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7th Circuit bars Indianapolis’ hour limits on adult bookstores

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The 7th Circuit Court of Appeals in Chicago has tossed an Indianapolis ordinance limiting the business hours of adult bookstores from 10 a.m. to midnight Monday through Saturday.

In a five-page opinion issued Friday, Judge Frank Easterbrook wrote for a panel that reversed a District Court ruling in favor of Indianapolis’ ordinance in long-running litigation, Annex Books Inc, et al. v. City of Indianapolis, 13-1500. The panel ordered Judge Sarah Evans Barker of the District Court for the Southern District of Indiana to grant an injunction barring enforcement of the closure ordinance.

Easterbrook wrote the city could no more restrict the hours of an adult bookstore than it could limit the hours during which a Sunday newspaper could be distributed.

“The difference lies in the content of the reading material. Indianapolis likes G-rated newspapers but not sexually oriented books, magazines, and movies,” Easterbrook wrote, noting that in two precedent-setting U.S. Supreme Court rulings, neither “permits units of government to stop the distribution of books because their content is objectionable, unless the material is obscene.”

“Indianapolis does not contend that any of the plaintiffs sells obscene  material; it  follows that  objection to the plaintiffs’ stock in trade cannot justify closure,” the panel held.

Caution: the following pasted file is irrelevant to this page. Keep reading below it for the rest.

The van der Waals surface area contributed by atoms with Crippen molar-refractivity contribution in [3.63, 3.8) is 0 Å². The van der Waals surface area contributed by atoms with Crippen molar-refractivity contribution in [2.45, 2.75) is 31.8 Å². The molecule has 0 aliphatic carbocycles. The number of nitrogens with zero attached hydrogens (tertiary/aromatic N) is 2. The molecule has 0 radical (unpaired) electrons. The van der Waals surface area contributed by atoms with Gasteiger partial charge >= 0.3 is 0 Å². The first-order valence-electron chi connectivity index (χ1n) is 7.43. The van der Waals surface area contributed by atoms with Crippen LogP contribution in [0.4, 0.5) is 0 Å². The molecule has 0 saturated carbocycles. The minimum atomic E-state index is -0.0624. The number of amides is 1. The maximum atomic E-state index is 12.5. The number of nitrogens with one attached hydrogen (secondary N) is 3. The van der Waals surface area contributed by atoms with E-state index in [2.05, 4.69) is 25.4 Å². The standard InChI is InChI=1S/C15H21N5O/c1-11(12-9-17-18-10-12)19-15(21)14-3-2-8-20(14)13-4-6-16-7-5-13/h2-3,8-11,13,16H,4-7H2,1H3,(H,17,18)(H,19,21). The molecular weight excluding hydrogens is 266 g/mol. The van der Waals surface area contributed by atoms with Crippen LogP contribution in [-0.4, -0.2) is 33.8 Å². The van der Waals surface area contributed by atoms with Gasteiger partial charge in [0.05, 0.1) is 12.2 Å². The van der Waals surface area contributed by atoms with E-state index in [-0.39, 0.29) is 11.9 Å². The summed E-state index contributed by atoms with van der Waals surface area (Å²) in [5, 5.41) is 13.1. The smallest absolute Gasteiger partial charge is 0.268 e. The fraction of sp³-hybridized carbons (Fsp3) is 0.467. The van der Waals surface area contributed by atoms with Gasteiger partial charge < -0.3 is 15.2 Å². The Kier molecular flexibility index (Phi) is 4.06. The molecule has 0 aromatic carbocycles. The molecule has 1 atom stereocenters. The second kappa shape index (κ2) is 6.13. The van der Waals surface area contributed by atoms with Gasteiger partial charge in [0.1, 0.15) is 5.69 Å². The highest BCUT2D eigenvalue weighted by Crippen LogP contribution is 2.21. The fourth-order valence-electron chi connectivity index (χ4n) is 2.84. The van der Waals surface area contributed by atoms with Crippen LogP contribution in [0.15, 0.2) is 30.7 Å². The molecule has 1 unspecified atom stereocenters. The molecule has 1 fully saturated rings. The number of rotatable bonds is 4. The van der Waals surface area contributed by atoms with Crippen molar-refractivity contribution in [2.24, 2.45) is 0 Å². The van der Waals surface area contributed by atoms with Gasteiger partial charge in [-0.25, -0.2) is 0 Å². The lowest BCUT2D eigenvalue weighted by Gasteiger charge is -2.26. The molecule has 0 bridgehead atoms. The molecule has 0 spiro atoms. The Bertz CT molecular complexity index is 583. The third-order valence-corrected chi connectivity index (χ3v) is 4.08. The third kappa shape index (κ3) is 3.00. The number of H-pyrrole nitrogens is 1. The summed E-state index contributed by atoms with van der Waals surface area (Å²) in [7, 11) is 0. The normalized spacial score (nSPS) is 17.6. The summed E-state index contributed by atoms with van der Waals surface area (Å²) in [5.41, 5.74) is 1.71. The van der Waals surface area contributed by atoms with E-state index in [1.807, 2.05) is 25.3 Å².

The city failed to persuade the court that the ordinance was justified because of claims of fewer armed robberies near adult bookstores during the times they were closed.

“The current justification is weak as a statistical matter,” the panel held, noting the city didn’t control for other potentially important variables such as nearby late-night taverns. In any event, Easterbrook wrote, “The change in the number of armed robberies is small; the difference is not statistically significant. The data do not show that robberies are more likely at adult bookstores than at other late night retail outlets, such as liquor stores, pharmacies, and convenience stores, that are not subject to the closing hours imposed on bookstores.”






 

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  • fiddling
    Right well Congress is backed by the porn industry as shown by DMCA and they have legalized a veritable sewer-pipe of porn filth into every home via the internet and right into teenagers hands via smart phones so this kind of "adult bookstore" regulation is window dressing and at best spitting into the tsunami, so who cares. Interesting how fifty years ago whatever adult bookstores sold, they wouldn't generally sell homoerotic porn because it was generally considered obscene. Now that sort of sexual activity is itself the subject of "civil rights activity" my how times have changed. So much for all that original intent crap. America, they hate us for our freedoms LOL Like democracy oh wait when a blackrobe strikes down a law is that democratic or is the blackrobe the "enemy of democracy" etc etc. What a lot of doubletalk